Thursday, 16 July 2020

The Netflix of Games is coming

Microsoft vs. Amazon will face-off in an epic pursuit of rising vertical worth $Billions

The future of gaming in the Cloud in a 5G world is granted, pretty epic.

Microsoft is building a service that intends to be the “Netflix for games. The problem is, so is Amazon. Now these companies are pretty friendly with partnerships, but here is one domain neither can afford the other to get too far ahead in.

Streaming Games is the Future

As convenient as portals like Steam and Twitch are, they aren’t the end-game. Amazon is working on a video game streaming service, like Netflix but for video games, according to a new report in The Information. Of course, we’ve known this for quite some time.

The subscription fees for such a service alone is mouth-watering to the evolution of the Cloud at the intersection of gaming. So just how big is this market really? The video games industry generated nearly $135 billion in 2018. With the convenience of streaming, this could sour in the 2020s as countries like China regulate it more seriously, platforms like Amazon and Microsoft can definately evolve a global base of users.

The concept is hard to believe, but as the Sony’s PlayStation Now, the new service from Amazon will reportedly allow players to stream games rather than having to buy and download individual titles.

Indeed, multiple jobs listings spotted by The Verge point to Amazon building just such a service. Microsoft thinks it can be a gaming ubiquitous service as well, where its “ Project xCloud,” is to stream high-end video games to any device.

Let’s face it though, this “Netflix of Gaming” concept is also a threat to developers and independent studios. As tech companies become monopolies in new industries that make their Cloud rule even more sustainable, a lot of little guys will be out of business. Think about what that means for innovation in the gaming industry and all of these creative developer type jobs.

Sony’s PlayStation Now largely obtained its infrastructure from two companies that Sony purchased: OnLive and Gaikai. Let’s not forget a little company called Google that will also be vying for its place with its Project Stream initiative. Tencent had a brutal 2018 in its gaming sector, largely due to conditions outside of its control. It too is a likely leader in this sector of gaming streaming of the future.

Whatever we’d like to think, this isn’t the democratization of gaming, its the tech oligarchy centralization how distribution will work in the future. As Netflix did with TV shows and movies, and Spotify did with music, a gaming platform could offer customers a wider universe of content through a monthly subscription, while giving game studios a steady revenue stream and a broader pool of potential customers. In techno-capitalism we only care about convenience, and this poses many ethical challenges for how technology evolves in 2019 and onwards.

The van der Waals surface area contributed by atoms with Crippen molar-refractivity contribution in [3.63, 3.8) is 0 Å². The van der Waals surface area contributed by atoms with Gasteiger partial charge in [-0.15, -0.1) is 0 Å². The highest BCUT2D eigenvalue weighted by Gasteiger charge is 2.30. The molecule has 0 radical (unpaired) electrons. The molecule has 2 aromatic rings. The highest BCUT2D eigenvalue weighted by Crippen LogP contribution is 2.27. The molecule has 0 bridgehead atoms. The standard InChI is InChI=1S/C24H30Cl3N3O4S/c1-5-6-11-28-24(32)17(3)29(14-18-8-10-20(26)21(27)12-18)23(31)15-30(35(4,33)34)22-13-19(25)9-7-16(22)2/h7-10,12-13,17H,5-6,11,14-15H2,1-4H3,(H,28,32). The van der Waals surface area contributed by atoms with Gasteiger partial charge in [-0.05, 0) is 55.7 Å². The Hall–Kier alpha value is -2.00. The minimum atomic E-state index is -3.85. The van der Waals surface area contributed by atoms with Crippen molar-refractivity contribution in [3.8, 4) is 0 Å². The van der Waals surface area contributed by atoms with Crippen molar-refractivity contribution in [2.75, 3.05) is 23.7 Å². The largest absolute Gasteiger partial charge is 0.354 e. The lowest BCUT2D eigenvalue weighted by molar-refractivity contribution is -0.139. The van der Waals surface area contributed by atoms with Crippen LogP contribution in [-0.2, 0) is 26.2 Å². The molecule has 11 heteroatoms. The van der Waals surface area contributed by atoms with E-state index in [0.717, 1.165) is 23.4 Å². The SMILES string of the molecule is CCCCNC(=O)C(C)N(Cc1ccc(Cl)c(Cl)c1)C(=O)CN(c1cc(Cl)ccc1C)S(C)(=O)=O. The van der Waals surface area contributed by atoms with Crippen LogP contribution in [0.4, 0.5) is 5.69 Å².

Trust me, gaming studios are not the winners here. Consumers and monopolies are and to pretend anything else is dishonest PR. In a 5G world of greater convenience, where does “immersion” become itself problematic and unethical for humanity to well, remain human? Is time spent on Netflix or gaming, time well spent? We don’t seem to ask ourselves these simple questions often enough.

While it’s exciting to witness the evolution of the Cloud and as gaming advances surprisingly slowly — a world where we can stream anything and everything, isn’t a more noble and beautiful existence; it’s simply a more addictive one. That won’t stop Microsoft or Amazon from cashing in, Gen Z adores gaming and it’s a might big cohort.

Streaming services in gaming represent a potentially significant shift in the video gaming business and could in theory eliminate the need for players to purchase expensive hardware, such as consoles or PCs, to run the most elaborate titles. Sounds incredible, right? Technology becoming more invisible, doesn’t mean humans are any more empowered.

So I interact with my smart speakers about as much as I do with my mobile device, but that’s still time in theory I could be interacting with actual humans. But I’m not, I’m being programmed to rely more on technology. Tech companies and the future of the Cloud are creating an alternative world, which is less about the individual, the community, the tribe or society at large, but about speed of dopamine gratification.

By Michael K Spencer
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